Americans are in the midst of a reckoning about systemic racism and its history in the United States. “Critical race theory” and “anti-racism” have become a hotly debated topics in the media, in politics, in churches, and in schools. Protesters are fighting against new voting restrictions that some liken to old Jim Crow laws. Black men and women continue to face police violence; just last week, former police officer Derek Chauvin was sentenced to more than 22 years in prison for the murder of George Floyd.
White evangelicals certainly have not been exempted from this conversation. Many members of the Southern Baptist Convention, which just held its annual meeting, have come out strongly against critical race theory. Several recent books have also examined white evangelicals’ history of actively maintaining the United States’ racial hierarchy. In one of them, The Bible Told Them So: How Southern Evangelicals Fought to Preserve White Supremacy, author J. Russell (Rusty) Hawkins focuses on how white evangelicals in South Carolina resisted racial integration.
Hawkins is professor of history and associate dean at Indiana Wesleyan University. He previously published an edited volume, Christians and the Color Line: Race and Religion after Divided by Faith, with Phillip Luke Sinitiere. Kenneth E. Frantz interviewed Hawkins via Zoom. This interview has been edited for clarity and length.
Religion & Politics: Your book focuses on a case study in South Carolina and the efforts to maintain segregation there by white evangelicals. Why did you consider that important to write about and what were you hoping to reveal about evangelicalism as a whole?
J. Russell Hawkins: One of the reasons that I ended up writing about South Carolina was when I first started conceiving this project, this was going to be a project looking at Southern white evangelicals as a whole. So, the story I’d be telling would just be about all Southern white evangelicals. I made my first trip to the archives and very quickly was disabused of the notion that was a viable project that could be done in a lifetime. There’s just so much stuff in South Carolina, where I started researching this project, that I decided to use South Carolina as the lens through which I’m making these claims about broader issues within Southern white evangelicalism.
South Carolina became important to this because other historians who have been writing on this topic have been focusing their work on places that are conceived usually as more of the hot spots in the civil rights movement. There’s not a lot of scholarship on this, but the studies that have been done are primarily in Mississippi. And so South Carolina usually has this reputation. It’s not among scholars, but among Americans, South Carolina doesn’t usually come to mind as a place where you have some of those crisis moments of the civil rights movement, like you have in Alabama, in Mississippi, even places like Georgia. South Carolinians even like to boast sometimes that they’re the Southern state that got civil rights right.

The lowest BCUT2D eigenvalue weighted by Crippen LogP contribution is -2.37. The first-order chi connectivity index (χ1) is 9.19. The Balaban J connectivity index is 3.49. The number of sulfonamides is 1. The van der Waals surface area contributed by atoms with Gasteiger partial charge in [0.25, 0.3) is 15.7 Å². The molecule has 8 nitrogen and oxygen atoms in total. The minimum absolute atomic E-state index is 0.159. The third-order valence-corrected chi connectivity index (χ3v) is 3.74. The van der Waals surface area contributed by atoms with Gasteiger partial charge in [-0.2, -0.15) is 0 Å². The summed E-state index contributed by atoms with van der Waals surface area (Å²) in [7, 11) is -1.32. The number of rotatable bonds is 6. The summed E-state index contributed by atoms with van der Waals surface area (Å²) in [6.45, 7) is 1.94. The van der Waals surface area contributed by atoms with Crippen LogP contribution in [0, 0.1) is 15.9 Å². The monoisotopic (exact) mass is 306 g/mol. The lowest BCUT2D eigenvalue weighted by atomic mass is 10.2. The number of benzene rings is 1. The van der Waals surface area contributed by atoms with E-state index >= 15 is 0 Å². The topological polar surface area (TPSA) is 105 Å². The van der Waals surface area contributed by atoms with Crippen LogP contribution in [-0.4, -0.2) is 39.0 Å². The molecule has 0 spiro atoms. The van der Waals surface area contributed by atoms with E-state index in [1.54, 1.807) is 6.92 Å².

There were no massive riots that happened when their universities desegregated, for instance. And so, it’s part of the civil rights story that is under-told. But I think that’s all the more reason why it was helpful to use that as ground zero for my case study, to show that the ubiquity of this religious massive resistance to civil rights wasn’t just a factor of intense backlash in places like Mississippi and Alabama, but even in places where supposedly they did civil rights correctly.
R&P: And in your book, the two groups you focused on were Baptist and Methodist. Would you mind talking about why those two groups in particular?
JRH: There are a couple of reasons for that. Just pragmatically speaking, if you’re going to try to do a manageable research project, or if you want to talk about an appropriate sample size, you couldn’t do better than talking about Southern Baptist and Southern Methodists. Because you’re talking about the majority of white Christians in the state at that point. So, one, you’re looking at the critical mass of people and the right numbers. You’re looking at people who have ample documents and archival material to look through to investigate this question.
Most importantly, the reason I think that these two groups are really important to look at side by side, is that the way their ecclesiology functions, their church polity functions, is really distinct. The Baptists are a congregational model, which says every congregation does whatever they want. There’s no kind of accountability to the Southern Baptist Convention. There’s no bishop in play. If they don’t like their pastor, at some point, the congregation can just get rid of their pastor and call another pastor. The Methodists, however, are a completely different story. The Methodists are accountable and answerable to a council of bishops. There is a general conference. It has authority over different annual conferences. And then within those annual conferences, there’s accountability with superintendents. Pastors within the Methodist denomination are assigned. The congregation doesn’t get to pick and choose and say when it’s time to go and when it’s time to come. And so, for that reason, the church polity question is really significant because it demonstrates that this segregation in Christianity that I’m talking about in this book was strong enough that it overrode some of those distinctives in terms of church polity. For those reasons, I went with the Baptists and Methodists, and why I think it’s important to tell both of those stories.